Does Professor Putze, and the judges who made the decision, genuinely think the long-term welfare of the male offspring of Muslims and Jews is genuinely advanced by their being disconnected by the ban from the religious traditions of the households in which they grow up, and which they typically internalise as naturally as they do their mothers’ milk?
Does Professor Putzke genuinely think that children from these faith backgrounds are genuinely being helped, rather than harmed, by a law prohibiting their parents from fulfilling what they consider one of their most sacred religious duties?
Does he seriously think that, upon reaching the age of majority, otherwise devout Muslim and Jewish young men will be grateful to the German court for having obliged them to grow up otherwise than as their religion demands they should?
For make no mistake about it. The religious obligation that male children born of Jewish parents should undergo circumcision on the eighth day following their birth (or as soon after as is medically prudent) lies at very core of their Jewish identity, as does something similar in the case of the male offspring of Muslims. As is said in what used to be called the ‘Good Book’, but is increasingly being portrayed by western secular elites as an evil one:
‘And God said to Abraham, “As for you, you shall keep my covenant, you and your descendants. This is my covenant, which you shall keep, between me and you and your descendants after you: Every male among you shall be circumcised. You shall be circumcised in the flesh of your foreskins, and it shall be a sign of the covenant between me and you. He that is eight days old among you shall be circumcised: every male throughout your generations… So shall my covenant be in your flesh an everlasting covenant. Any uncircumcised male who is not circumcised in the flesh of his foreskin shall be cut of from his people; he has broken my covenant.”’ (Genesis 17: 9-14)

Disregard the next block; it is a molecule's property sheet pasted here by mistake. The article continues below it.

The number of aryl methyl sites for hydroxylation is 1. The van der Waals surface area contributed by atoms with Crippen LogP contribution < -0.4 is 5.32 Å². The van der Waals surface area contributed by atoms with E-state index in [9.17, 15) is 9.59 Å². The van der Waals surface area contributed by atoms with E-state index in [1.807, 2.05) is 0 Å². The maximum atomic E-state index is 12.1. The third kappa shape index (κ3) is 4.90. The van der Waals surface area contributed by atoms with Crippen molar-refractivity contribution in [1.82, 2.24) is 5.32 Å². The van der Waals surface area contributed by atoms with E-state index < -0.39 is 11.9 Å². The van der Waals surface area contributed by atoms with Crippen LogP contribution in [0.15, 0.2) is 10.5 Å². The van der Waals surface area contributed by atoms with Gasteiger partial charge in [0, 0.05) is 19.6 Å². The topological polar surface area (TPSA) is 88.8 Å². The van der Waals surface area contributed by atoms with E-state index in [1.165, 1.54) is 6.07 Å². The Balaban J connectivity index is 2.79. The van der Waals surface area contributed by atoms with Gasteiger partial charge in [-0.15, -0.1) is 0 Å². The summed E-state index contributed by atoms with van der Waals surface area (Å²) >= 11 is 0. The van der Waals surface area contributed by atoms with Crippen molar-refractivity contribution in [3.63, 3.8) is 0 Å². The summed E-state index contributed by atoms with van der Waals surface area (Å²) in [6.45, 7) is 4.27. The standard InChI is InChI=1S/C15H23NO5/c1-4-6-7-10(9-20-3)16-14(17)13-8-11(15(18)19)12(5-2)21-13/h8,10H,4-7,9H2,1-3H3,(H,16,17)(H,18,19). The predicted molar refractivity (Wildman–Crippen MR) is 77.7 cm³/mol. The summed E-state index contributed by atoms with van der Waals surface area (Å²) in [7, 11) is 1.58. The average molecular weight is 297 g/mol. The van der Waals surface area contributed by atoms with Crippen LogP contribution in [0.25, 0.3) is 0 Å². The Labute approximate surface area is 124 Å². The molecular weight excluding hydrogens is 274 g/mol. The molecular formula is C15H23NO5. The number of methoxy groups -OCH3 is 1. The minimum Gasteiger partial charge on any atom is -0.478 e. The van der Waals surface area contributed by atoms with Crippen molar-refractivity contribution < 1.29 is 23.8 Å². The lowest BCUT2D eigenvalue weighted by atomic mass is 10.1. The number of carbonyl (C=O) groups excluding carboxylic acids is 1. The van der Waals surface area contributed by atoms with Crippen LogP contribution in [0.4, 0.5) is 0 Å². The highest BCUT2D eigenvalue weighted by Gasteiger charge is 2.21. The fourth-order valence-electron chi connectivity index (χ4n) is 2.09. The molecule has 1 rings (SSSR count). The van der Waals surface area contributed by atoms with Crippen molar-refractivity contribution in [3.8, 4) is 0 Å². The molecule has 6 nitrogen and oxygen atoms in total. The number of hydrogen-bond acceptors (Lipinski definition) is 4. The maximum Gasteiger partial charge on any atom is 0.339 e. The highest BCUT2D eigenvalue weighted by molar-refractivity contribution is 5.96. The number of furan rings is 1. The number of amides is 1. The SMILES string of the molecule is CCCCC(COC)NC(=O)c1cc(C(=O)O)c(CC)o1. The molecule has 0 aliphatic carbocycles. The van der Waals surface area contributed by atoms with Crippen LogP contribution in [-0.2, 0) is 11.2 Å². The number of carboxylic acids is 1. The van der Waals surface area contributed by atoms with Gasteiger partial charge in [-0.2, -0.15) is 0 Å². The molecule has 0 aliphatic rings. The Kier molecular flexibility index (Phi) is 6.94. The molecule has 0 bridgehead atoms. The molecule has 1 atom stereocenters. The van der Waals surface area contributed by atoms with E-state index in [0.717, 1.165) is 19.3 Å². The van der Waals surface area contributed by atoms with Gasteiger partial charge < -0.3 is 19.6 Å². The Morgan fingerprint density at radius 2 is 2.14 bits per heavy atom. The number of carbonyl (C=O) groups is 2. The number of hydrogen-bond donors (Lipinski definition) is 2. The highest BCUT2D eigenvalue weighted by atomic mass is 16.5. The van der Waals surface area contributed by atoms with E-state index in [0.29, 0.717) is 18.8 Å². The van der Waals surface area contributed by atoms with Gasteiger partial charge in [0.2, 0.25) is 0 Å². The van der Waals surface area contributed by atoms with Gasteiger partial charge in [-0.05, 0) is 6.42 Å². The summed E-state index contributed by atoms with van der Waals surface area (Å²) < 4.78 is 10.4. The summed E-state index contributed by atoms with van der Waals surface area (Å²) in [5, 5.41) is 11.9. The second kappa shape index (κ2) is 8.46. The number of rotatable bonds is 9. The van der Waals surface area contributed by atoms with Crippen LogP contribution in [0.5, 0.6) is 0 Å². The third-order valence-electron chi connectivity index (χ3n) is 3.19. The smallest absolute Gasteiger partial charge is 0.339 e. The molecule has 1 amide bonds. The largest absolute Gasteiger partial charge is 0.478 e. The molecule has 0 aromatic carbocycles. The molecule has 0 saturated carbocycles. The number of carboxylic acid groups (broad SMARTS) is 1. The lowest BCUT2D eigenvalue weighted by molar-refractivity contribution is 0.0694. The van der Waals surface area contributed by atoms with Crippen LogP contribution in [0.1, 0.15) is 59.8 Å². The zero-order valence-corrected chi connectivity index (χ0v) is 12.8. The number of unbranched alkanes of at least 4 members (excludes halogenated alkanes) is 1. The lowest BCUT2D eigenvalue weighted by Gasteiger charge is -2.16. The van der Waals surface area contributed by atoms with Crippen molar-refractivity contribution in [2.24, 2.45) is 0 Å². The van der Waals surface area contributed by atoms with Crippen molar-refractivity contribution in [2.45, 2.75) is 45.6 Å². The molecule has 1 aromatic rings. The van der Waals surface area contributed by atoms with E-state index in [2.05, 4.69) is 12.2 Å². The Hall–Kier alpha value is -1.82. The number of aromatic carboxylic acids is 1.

Can Professor Putzke seriously be expecting devout Jewish men (and Muslim men too for similar but not identical reasons) to consider themselves having been protected and benefited by being disconnected from the religions of their ancestors and parents, by having been obliged by law to remain uncircumcised until the religious damage done as a result has become too late to remedy?
Can Professor Putzke seriously expect anyone to believe that a legal prohibition on the circumcision of the male neonates of Jewish parentage and the sons of Muslims is not objectively anti-Semitic and religiously intolerant, however well-intentioned, but misguided, it might be?
And is Professor Putzke, and his fellow German jurists, really unaware of the multifarious health benefits that accrue to practically all males who undergo early circumcision that would justify the procedure on purely medical grounds, despite the known small risks that similarly attach to the routine vaccinations infants and children typically routinely have, as often as not as much on public health grounds as on grounds of their own health?
In sum, can Professor Putzke really be such a Putzke?